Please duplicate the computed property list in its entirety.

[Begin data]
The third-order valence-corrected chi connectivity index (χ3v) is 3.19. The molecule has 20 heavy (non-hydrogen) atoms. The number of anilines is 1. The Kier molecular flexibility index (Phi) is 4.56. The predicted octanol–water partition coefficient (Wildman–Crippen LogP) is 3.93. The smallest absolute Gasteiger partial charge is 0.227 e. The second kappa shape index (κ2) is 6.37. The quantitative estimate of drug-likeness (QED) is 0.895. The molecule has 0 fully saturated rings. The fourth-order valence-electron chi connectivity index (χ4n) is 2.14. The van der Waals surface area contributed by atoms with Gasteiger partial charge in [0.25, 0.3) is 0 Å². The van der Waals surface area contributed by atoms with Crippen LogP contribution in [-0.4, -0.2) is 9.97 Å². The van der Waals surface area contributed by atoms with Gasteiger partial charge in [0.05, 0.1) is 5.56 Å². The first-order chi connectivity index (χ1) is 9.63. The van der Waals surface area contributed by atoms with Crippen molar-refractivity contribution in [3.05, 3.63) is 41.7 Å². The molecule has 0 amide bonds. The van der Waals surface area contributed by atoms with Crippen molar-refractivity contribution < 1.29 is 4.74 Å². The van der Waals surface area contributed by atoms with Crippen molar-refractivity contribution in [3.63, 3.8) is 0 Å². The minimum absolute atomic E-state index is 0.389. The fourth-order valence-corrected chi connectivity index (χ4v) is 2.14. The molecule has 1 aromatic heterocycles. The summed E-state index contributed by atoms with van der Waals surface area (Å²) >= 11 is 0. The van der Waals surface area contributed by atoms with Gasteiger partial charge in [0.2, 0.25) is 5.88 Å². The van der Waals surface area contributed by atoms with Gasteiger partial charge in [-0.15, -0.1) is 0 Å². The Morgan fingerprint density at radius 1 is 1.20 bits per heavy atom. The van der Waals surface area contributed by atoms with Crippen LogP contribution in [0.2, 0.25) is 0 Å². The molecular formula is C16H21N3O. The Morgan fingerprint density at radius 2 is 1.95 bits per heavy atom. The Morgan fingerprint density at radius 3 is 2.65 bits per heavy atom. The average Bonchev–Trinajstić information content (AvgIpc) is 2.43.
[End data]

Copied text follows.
The third-order valence-corrected chi connectivity index (χ3v) is 3.19. The molecule has 20 heavy (non-hydrogen) atoms. The number of anilines is 1. The Kier molecular flexibility index (Phi) is 4.56. The predicted octanol–water partition coefficient (Wildman–Crippen LogP) is 3.93. The smallest absolute Gasteiger partial charge is 0.227 e. The second kappa shape index (κ2) is 6.37. The quantitative estimate of drug-likeness (QED) is 0.895. The molecule has 0 fully saturated rings. The fourth-order valence-electron chi connectivity index (χ4n) is 2.14. The van der Waals surface area contributed by atoms with Gasteiger partial charge in [0.25, 0.3) is 0 Å². The van der Waals surface area contributed by atoms with Crippen LogP contribution in [-0.4, -0.2) is 9.97 Å². The van der Waals surface area contributed by atoms with Gasteiger partial charge in [0.05, 0.1) is 5.56 Å². The first-order chi connectivity index (χ1) is 9.63. The van der Waals surface area contributed by atoms with Crippen molar-refractivity contribution in [3.05, 3.63) is 41.7 Å². The molecule has 0 amide bonds. The van der Waals surface area contributed by atoms with Crippen molar-refractivity contribution < 1.29 is 4.74 Å². The van der Waals surface area contributed by atoms with Crippen molar-refractivity contribution in [3.63, 3.8) is 0 Å². The minimum absolute atomic E-state index is 0.389. The fourth-order valence-corrected chi connectivity index (χ4v) is 2.14. The molecule has 1 aromatic heterocycles. The summed E-state index contributed by atoms with van der Waals surface area (Å²) >= 11 is 0. The van der Waals surface area contributed by atoms with Gasteiger partial charge in [0.2, 0.25) is 5.88 Å². The van der Waals surface area contributed by atoms with Gasteiger partial charge in [-0.15, -0.1) is 0 Å². The Morgan fingerprint density at radius 1 is 1.20 bits per heavy atom. The van der Waals surface area contributed by atoms with Crippen LogP contribution in [0.2, 0.25) is 0 Å². The molecular formula is C16H21N3O. The Morgan fingerprint density at radius 2 is 1.95 bits per heavy atom. The Morgan fingerprint density at radius 3 is 2.65 bits per heavy atom. The average Bonchev–Trinajstić information content (AvgIpc) is 2.43.